Linkedin has 155M members in which rumor has it that 6.5M accounts have been compromised. If you’re a curious fellow and want to know if you were one of the 6.5M accounts, this is a quick post on how to figure it out. With the help of my buddy Josh, I found out that my account was compromised and the hackers already have my password. Here’s a quick way to find out if your Linkedin account has been affected. Below are the instructions for those that are on a Mac OS:
Download the compromised list of accounts file combo_not.txt.gz here (it’s a large file) and save it into a directory. This is the file that you’ll compare your password and see if your password is part of this list.
Fire up a terminal (usually built in with the Mac operating system).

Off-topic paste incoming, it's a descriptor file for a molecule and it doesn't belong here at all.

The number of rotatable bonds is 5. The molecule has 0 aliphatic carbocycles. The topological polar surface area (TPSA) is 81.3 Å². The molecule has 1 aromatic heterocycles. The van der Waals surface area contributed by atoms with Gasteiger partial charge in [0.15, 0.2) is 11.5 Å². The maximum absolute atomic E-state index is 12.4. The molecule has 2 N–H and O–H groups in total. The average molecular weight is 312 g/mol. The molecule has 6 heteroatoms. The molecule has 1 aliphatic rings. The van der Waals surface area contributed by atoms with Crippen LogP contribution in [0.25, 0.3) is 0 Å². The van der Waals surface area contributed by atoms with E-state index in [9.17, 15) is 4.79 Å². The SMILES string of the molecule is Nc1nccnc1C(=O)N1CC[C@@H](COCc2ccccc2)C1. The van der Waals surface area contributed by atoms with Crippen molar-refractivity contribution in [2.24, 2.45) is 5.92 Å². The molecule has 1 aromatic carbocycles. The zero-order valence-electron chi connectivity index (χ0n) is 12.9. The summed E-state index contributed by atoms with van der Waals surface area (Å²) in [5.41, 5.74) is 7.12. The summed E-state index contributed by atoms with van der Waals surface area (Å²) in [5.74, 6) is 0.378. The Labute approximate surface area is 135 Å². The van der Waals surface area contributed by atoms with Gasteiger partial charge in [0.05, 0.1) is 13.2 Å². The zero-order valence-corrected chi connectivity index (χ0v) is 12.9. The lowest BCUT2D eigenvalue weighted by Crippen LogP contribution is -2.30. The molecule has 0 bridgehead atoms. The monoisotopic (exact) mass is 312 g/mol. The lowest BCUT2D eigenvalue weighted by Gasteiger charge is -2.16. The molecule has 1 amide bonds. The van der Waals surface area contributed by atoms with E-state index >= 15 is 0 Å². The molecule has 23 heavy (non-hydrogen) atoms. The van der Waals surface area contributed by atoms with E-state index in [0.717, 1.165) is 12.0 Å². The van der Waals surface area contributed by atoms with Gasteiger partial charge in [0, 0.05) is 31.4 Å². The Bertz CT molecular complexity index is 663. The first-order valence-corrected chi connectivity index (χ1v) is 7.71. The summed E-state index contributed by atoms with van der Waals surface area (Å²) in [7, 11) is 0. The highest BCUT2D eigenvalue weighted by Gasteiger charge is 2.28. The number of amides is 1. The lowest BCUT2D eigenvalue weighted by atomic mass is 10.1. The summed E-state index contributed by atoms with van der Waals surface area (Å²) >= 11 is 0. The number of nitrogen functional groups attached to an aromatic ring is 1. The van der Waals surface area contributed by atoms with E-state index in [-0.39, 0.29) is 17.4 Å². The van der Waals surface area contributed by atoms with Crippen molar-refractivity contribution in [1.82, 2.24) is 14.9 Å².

In the terminal, navigate to the directory where you downloaded the combo_not.txt.gz file
In the command line, type in:
zgrep `echo -n password | shasum | cut -c6-40` combo_not.txt.g
(Replace “password” with your own password, case-sensitive, of course.)
If the output shows a numeric and/or alphanumeric string, your account has been one of the 6.5M that has been compromised. You should go change your Linkedin password immediately.
If there is no output, your account is not part of the hacked accounts. You may consider changing your password anyway.
(Came across a funny tweet by Hunter Walk: “Password leaks must be the new growth hacker strategy to juice 7-day-actives ” Heh.)
Update: I really don’t recommend this normally as it’s a bad habit to develop in telling people to type their passwords in to a third-party website, but if you’re a Windows user want a simple solution, you go to leakedin.org to see if your password was compromised. The people who made leakedin.org seem trustworthy and it’s a simple way for Windows users.